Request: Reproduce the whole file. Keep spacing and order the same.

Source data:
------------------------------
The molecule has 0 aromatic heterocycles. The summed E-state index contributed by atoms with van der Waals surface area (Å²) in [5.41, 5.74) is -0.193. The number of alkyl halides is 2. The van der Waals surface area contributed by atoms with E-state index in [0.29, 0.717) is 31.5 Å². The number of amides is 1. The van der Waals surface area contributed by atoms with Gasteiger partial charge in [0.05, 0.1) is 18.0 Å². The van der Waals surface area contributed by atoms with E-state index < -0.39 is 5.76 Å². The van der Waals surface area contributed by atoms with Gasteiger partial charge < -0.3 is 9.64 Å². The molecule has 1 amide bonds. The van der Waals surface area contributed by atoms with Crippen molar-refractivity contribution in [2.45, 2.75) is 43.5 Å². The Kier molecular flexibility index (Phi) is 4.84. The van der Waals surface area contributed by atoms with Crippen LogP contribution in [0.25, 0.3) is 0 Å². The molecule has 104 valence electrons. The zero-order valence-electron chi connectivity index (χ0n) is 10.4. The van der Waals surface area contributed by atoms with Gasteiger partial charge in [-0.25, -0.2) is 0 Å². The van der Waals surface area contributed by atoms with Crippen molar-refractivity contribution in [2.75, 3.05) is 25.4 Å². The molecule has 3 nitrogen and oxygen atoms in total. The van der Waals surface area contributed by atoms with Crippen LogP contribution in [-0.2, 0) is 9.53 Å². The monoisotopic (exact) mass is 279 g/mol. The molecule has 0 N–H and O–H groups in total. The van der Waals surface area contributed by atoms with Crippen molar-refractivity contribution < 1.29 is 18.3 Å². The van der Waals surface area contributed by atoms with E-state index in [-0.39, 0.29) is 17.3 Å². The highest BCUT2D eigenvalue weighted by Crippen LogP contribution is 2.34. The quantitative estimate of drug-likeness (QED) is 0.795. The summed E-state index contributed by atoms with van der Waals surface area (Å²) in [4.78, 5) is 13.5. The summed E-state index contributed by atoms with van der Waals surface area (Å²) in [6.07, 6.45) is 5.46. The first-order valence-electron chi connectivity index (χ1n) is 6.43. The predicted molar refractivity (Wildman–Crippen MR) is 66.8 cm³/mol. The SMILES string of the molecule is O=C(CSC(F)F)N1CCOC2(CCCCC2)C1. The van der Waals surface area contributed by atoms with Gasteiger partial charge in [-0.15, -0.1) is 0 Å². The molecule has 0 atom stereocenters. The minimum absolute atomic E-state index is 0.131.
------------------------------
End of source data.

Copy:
The molecule has 0 aromatic heterocycles. The summed E-state index contributed by atoms with van der Waals surface area (Å²) in [5.41, 5.74) is -0.193. The number of alkyl halides is 2. The van der Waals surface area contributed by atoms with E-state index in [0.29, 0.717) is 31.5 Å². The number of amides is 1. The van der Waals surface area contributed by atoms with Gasteiger partial charge in [0.05, 0.1) is 18.0 Å². The van der Waals surface area contributed by atoms with E-state index < -0.39 is 5.76 Å². The van der Waals surface area contributed by atoms with Gasteiger partial charge < -0.3 is 9.64 Å². The molecule has 1 amide bonds. The van der Waals surface area contributed by atoms with Crippen molar-refractivity contribution in [2.45, 2.75) is 43.5 Å². The Kier molecular flexibility index (Phi) is 4.84. The van der Waals surface area contributed by atoms with Crippen LogP contribution in [0.25, 0.3) is 0 Å². The molecule has 104 valence electrons. The zero-order valence-electron chi connectivity index (χ0n) is 10.4. The van der Waals surface area contributed by atoms with Gasteiger partial charge in [-0.25, -0.2) is 0 Å². The van der Waals surface area contributed by atoms with Crippen molar-refractivity contribution in [2.75, 3.05) is 25.4 Å². The molecule has 3 nitrogen and oxygen atoms in total. The van der Waals surface area contributed by atoms with Crippen LogP contribution in [-0.2, 0) is 9.53 Å². The monoisotopic (exact) mass is 279 g/mol. The molecule has 0 N–H and O–H groups in total. The van der Waals surface area contributed by atoms with Crippen molar-refractivity contribution < 1.29 is 18.3 Å². The van der Waals surface area contributed by atoms with E-state index in [-0.39, 0.29) is 17.3 Å². The highest BCUT2D eigenvalue weighted by Crippen LogP contribution is 2.34. The quantitative estimate of drug-likeness (QED) is 0.795. The summed E-state index contributed by atoms with van der Waals surface area (Å²) in [4.78, 5) is 13.5. The summed E-state index contributed by atoms with van der Waals surface area (Å²) in [6.07, 6.45) is 5.46. The first-order valence-electron chi connectivity index (χ1n) is 6.43. The predicted molar refractivity (Wildman–Crippen MR) is 66.8 cm³/mol. The SMILES string of the molecule is O=C(CSC(F)F)N1CCOC2(CCCCC2)C1. The van der Waals surface area contributed by atoms with Gasteiger partial charge in [-0.15, -0.1) is 0 Å². The molecule has 0 atom stereocenters. The minimum absolute atomic E-state index is 0.131.